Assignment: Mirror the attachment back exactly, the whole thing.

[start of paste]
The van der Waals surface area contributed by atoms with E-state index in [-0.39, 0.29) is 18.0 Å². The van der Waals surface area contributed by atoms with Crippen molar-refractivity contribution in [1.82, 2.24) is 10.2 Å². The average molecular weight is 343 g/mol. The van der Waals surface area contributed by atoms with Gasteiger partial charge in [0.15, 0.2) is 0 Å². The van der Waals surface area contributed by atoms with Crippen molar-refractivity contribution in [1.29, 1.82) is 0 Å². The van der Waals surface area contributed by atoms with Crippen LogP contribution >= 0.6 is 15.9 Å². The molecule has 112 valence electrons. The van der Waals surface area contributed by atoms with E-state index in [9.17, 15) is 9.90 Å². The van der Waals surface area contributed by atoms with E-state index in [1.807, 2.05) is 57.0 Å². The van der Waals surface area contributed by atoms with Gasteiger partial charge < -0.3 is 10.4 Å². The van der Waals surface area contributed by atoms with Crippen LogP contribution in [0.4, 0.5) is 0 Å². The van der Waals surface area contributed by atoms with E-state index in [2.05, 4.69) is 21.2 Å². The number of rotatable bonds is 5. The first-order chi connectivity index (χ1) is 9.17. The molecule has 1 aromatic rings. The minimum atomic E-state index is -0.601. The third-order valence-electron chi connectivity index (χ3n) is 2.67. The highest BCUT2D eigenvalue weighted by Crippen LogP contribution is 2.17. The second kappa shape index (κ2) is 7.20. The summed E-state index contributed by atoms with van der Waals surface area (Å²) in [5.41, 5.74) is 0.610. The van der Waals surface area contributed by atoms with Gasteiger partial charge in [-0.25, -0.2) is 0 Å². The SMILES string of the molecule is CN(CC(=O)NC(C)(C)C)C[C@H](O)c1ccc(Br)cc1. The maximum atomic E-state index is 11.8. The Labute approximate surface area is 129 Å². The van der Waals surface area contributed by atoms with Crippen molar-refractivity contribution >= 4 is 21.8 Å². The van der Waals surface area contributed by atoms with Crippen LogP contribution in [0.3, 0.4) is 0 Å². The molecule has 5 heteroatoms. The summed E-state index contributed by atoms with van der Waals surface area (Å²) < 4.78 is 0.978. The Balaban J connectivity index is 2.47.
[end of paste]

The van der Waals surface area contributed by atoms with E-state index in [-0.39, 0.29) is 18.0 Å². The van der Waals surface area contributed by atoms with Crippen molar-refractivity contribution in [1.82, 2.24) is 10.2 Å². The average molecular weight is 343 g/mol. The van der Waals surface area contributed by atoms with Gasteiger partial charge in [0.15, 0.2) is 0 Å². The van der Waals surface area contributed by atoms with Crippen molar-refractivity contribution in [1.29, 1.82) is 0 Å². The van der Waals surface area contributed by atoms with Crippen LogP contribution >= 0.6 is 15.9 Å². The molecule has 112 valence electrons. The van der Waals surface area contributed by atoms with E-state index in [9.17, 15) is 9.90 Å². The van der Waals surface area contributed by atoms with E-state index in [1.807, 2.05) is 57.0 Å². The van der Waals surface area contributed by atoms with Gasteiger partial charge < -0.3 is 10.4 Å². The van der Waals surface area contributed by atoms with Crippen LogP contribution in [0.4, 0.5) is 0 Å². The van der Waals surface area contributed by atoms with E-state index in [2.05, 4.69) is 21.2 Å². The number of rotatable bonds is 5. The first-order chi connectivity index (χ1) is 9.17. The molecule has 1 aromatic rings. The minimum atomic E-state index is -0.601. The third-order valence-electron chi connectivity index (χ3n) is 2.67. The highest BCUT2D eigenvalue weighted by Crippen LogP contribution is 2.17. The second kappa shape index (κ2) is 7.20. The summed E-state index contributed by atoms with van der Waals surface area (Å²) in [5.41, 5.74) is 0.610. The van der Waals surface area contributed by atoms with Gasteiger partial charge in [-0.25, -0.2) is 0 Å². The SMILES string of the molecule is CN(CC(=O)NC(C)(C)C)C[C@H](O)c1ccc(Br)cc1. The maximum atomic E-state index is 11.8. The Labute approximate surface area is 129 Å². The van der Waals surface area contributed by atoms with Crippen molar-refractivity contribution >= 4 is 21.8 Å². The van der Waals surface area contributed by atoms with Crippen LogP contribution in [0.3, 0.4) is 0 Å². The molecule has 5 heteroatoms. The summed E-state index contributed by atoms with van der Waals surface area (Å²) < 4.78 is 0.978. The Balaban J connectivity index is 2.47.